Aleksandr Melnik’s “Territoriya” [Eng. Title: Territory] is a remake of an earlier Soviet film about the Siberian Gold Rush of the late fifties and early sixties. Of course, the term needs to be applied rather selectively, because it was only the Soviet state involved in this particular ‘rush’.
The film’s intended focus is a celebrated geologist’s attempts to persuade teams of geologists working on various assignments in the rugged Siberian tundra to get involved in prospecting for gold. He succeeds to some extent, thanks to the pioneering and adventure spirit of those involved.
We see tenacious men endure extreme conditions in the northeastern corner of Siberia – this is no place for the faint-hearted; some set out on foot, even unaccompanied, on treks to desolate barren lands, where they have to overcome ice, rapids, and other inaccessible terrain to reach their destination. Some of them don’t quite succeed despite their valiant efforts, while some persevere, and discover gold.
The film’s strengths: Firstly, it’s the location, location, location; its the abundance of breathtaking and awe inspiring landscapes – and one will simply run out of superlatives in describing the unspoilt, untamed, and unforgiving form of nature that’s so lovingly captured in film. It also puts into perspective the insignificance of man, and yet his heroic effort in battling himself in ‘taming’ it. The other strength is its main cast, who perform reasonably well.
The film’s weaknesses: Unfortunately, there are several, and they’re mainly to do with the narrative, like the totally unnecessary voice-over narration. It distracts from a film that could so easily have been contemplative and poetic. I had to turn off my subtitles for a slightly different reason though; it prevented me from appreciating the sheer majesty of the visuals we’re seeing. And I knew I won’t be missing anything important, because the droll female voice narrating the film was, for the most part, explaining what the persons on screen were thinking or feeling, like in a comic strip.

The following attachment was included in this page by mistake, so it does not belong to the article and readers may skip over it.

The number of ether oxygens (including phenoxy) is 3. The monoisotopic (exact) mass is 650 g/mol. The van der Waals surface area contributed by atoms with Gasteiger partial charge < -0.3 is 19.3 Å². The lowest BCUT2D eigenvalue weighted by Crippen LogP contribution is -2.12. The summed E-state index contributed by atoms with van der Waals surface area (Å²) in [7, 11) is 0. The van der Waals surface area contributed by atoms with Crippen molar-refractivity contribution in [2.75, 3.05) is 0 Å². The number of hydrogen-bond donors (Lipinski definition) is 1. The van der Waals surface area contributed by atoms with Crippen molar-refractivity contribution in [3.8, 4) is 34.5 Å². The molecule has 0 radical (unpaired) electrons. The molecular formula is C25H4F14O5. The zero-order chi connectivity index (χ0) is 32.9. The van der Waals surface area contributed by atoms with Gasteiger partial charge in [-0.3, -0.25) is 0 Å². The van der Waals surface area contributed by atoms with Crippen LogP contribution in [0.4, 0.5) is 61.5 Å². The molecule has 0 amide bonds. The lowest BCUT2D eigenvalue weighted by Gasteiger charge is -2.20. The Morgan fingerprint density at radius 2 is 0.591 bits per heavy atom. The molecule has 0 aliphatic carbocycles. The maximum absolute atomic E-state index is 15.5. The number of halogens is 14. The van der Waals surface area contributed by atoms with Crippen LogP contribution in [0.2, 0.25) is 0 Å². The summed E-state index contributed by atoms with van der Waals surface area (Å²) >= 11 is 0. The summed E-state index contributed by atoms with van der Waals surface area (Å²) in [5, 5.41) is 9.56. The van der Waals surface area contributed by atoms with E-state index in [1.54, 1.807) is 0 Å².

Another problem with the film, surprisingly and against the grain of what was commented above, is its rather ‘mainstream’ cinematography. Geology is an important focus for the film, and yet we barely find an appreciation for it in the way these landscapes, which are also geologically interesting, are depicted – it’s all seen with a commoner’s eye. Even if one allows for the fact that this is a feature film as opposed to a documentary, it wasn’t aiding the narrative. But if you enjoy natural landscapes, especially anything above and beyond the Arctic circle, you’ll love this film – only, remember to switch off the subtitles!
The Nudity: Grigoriy Dobrygin (?), and Tamara Obutova
The film starts with a brief yet funny sequence, when the dogs bolt along with the sleigh when their master slept. He wakes up and runs after them in the nude. There is also a scene featuring an Eskimo girl (Tamara Obutova) going about her chores half-nude, apparently in accordance to tradition. She puts on a shirt only after noticing that the stranger that they rescued had woken up.